Pediatricians Say Children Need Simple Toys, Not Electronics

February 25, 2019
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The American Association of Pediatricians (AAP) recently released an updated report about the best toys for childhood development.

The APP says that the best toys go back to the basics” .

The updated guidelines for both pediatricians and families confirms that although toy aisles are increasingly filled with blinking lights, soundtracks, and screens, the very best toys for learning are also the simplest toys: blocks, dolls, games, and balls.

Aleeya Healey, MD, FAAP, a lead author of the report, says:

“Toys have evolved over the years, and advertisements may leave parents with the impression that toys with a ‘virtual’ or digital-based platform are more educational,”

 “Research tells us that the best toys need not be flashy or expensive or come with an app. Simple, in this case, really is better.”

When our children are young, they need toys that make them social and that encourage relationships. Toys that help their develop their language, their social skills, their physicality, and their problem solving are what’s needed.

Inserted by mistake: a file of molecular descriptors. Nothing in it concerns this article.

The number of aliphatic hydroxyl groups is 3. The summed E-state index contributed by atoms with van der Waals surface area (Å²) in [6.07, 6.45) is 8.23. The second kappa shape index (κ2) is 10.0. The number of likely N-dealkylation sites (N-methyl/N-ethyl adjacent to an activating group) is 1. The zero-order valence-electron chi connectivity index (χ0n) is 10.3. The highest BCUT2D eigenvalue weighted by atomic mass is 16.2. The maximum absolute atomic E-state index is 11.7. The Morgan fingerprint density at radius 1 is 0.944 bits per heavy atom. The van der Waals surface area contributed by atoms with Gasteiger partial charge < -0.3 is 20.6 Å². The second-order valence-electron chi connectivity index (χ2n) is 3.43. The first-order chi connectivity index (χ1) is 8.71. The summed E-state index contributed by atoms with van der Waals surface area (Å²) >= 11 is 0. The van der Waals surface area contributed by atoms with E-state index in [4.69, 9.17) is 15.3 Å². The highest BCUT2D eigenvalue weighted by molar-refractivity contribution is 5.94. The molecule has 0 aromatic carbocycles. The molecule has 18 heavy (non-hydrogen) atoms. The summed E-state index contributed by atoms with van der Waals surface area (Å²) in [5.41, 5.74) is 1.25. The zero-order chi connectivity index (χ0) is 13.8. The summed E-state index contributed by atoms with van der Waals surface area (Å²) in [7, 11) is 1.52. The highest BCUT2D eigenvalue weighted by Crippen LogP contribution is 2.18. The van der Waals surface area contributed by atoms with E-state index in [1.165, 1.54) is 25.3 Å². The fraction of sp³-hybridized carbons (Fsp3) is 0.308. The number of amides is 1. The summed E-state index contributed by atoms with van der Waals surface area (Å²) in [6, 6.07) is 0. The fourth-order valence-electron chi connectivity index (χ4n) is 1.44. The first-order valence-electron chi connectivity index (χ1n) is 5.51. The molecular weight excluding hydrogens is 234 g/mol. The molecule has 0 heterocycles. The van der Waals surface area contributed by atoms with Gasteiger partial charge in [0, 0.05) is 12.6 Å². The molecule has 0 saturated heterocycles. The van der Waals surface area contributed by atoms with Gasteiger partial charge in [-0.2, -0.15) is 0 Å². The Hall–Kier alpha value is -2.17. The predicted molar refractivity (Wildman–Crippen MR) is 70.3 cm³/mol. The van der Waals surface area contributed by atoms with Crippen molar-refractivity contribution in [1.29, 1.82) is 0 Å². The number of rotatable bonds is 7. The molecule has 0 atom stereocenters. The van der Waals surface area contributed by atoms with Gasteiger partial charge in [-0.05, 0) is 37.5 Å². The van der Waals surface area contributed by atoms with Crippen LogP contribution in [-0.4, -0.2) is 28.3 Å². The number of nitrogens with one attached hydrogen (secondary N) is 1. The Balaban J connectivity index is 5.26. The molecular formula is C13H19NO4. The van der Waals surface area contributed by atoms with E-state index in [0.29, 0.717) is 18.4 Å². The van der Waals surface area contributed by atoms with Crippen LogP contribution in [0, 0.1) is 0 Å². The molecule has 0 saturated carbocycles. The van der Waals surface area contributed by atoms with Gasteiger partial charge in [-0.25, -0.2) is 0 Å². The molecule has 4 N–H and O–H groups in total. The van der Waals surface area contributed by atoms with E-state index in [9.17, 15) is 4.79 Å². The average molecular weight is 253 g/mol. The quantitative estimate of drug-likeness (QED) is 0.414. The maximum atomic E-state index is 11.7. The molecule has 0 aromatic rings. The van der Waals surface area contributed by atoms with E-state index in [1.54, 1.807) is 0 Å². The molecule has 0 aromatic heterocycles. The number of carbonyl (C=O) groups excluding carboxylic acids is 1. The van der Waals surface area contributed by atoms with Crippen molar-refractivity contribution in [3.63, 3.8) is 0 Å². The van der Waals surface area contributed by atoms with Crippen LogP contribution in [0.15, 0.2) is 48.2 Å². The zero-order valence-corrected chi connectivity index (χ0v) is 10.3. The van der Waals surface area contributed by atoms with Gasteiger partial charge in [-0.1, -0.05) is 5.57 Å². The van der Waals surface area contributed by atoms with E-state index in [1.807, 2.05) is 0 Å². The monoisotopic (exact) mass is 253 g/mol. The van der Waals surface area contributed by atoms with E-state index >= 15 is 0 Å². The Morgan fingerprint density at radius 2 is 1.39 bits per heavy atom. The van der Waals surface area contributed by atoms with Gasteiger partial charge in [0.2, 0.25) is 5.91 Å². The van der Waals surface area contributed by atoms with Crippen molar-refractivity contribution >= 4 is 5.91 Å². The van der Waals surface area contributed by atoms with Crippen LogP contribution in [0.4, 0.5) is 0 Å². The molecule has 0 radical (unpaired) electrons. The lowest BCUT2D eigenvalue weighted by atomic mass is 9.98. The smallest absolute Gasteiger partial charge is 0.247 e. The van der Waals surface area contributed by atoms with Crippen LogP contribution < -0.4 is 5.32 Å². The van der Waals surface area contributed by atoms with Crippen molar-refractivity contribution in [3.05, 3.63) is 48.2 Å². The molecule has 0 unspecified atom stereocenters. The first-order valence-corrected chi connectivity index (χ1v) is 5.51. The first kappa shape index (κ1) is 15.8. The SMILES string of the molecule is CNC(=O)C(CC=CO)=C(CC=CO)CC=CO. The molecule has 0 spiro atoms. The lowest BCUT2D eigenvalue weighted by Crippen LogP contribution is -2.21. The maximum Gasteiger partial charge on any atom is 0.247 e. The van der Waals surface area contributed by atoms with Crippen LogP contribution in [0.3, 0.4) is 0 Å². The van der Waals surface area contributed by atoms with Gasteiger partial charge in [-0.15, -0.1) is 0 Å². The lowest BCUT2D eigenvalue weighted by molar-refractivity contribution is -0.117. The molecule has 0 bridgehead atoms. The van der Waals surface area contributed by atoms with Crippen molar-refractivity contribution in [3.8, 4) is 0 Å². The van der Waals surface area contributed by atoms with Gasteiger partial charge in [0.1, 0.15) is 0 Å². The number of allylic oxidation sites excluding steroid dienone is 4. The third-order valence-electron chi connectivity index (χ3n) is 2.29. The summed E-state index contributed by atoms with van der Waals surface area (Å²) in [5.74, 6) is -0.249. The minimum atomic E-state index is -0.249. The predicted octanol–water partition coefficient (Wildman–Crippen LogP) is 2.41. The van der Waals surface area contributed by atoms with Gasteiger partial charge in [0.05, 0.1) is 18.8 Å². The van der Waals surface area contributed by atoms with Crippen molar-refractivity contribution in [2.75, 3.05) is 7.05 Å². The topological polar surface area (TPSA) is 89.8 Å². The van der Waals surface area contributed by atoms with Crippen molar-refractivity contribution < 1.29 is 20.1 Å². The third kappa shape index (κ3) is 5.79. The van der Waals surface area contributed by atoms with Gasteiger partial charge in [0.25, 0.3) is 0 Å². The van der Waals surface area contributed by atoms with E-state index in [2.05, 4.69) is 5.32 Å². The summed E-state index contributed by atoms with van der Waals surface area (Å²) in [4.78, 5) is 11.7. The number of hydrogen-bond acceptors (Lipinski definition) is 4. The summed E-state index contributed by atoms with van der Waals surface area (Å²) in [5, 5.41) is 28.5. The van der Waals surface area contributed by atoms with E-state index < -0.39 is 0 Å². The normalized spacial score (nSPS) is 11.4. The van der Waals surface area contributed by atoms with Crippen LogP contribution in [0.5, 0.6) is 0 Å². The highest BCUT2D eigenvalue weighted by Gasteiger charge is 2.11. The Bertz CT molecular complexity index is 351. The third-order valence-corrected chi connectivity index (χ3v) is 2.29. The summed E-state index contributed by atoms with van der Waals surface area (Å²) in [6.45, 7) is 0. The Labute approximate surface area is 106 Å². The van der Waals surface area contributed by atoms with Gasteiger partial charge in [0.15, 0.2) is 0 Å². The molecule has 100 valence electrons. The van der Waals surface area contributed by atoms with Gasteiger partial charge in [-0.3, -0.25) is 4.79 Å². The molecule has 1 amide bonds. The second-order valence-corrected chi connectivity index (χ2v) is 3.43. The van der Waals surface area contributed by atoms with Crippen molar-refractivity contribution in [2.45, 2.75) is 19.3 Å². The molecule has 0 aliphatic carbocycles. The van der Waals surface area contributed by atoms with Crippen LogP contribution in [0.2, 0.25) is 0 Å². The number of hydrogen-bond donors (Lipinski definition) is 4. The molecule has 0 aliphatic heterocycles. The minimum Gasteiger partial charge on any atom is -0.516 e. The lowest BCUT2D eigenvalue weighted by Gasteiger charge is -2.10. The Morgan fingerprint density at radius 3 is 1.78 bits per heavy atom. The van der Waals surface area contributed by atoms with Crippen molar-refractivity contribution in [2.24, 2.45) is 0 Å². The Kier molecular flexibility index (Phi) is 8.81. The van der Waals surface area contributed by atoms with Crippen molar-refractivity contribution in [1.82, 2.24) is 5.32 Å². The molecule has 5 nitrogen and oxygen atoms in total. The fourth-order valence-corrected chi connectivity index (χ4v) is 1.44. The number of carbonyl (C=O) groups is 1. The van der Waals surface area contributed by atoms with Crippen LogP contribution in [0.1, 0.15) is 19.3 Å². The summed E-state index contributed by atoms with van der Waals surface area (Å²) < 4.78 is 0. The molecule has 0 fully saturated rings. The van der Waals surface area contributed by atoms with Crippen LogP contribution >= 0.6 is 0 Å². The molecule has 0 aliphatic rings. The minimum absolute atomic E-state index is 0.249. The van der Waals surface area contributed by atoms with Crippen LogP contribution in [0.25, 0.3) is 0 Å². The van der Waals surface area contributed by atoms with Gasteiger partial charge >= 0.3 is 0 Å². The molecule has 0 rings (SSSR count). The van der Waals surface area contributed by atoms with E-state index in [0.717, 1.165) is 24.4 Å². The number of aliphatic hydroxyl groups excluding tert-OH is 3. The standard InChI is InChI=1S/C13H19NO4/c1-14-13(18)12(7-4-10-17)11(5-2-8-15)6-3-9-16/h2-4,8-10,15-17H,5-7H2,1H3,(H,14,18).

While simple toys like a bat and ball and stacking blocks encourage all of these things, screens and digital toys can isolate children and it also makes them inactive.

The report also says that even fancy, high-tech toys that are advertised as “educational” aren’t as good as the basic toys which promote communication and relationships, with parents, caregivers, and other children around them.

The report also gives specific tips for parents who are buying toys for their kids – like avoiding overstimulating toys, toys which promote gender or race stereotypes, and toys that don’t foster human interaction.

Instead, Parents should look for toys which encourages creativity, interpersonal play, and imaginative play!

Here are a list of traditional toys which promote the best types of developmental play according to the report:

  • Dolls and action figures
  • pretend cooking/food toys
  • toy cars
  • blocks
  • Puzzles
  • Trains
  • art supplies
  • card games
  • board games
  • toy letters
  • bikes
  • trikes
  • Balls
  • push and pull toys

They also give examples of modern toys that do not promote development like phones, tablets, screens, electronic games, , laptops, toys with lights and sounds — and any toy that basically substitutes a human interaction, for example a teddy that reads a story.

You can read the full report here. 

 

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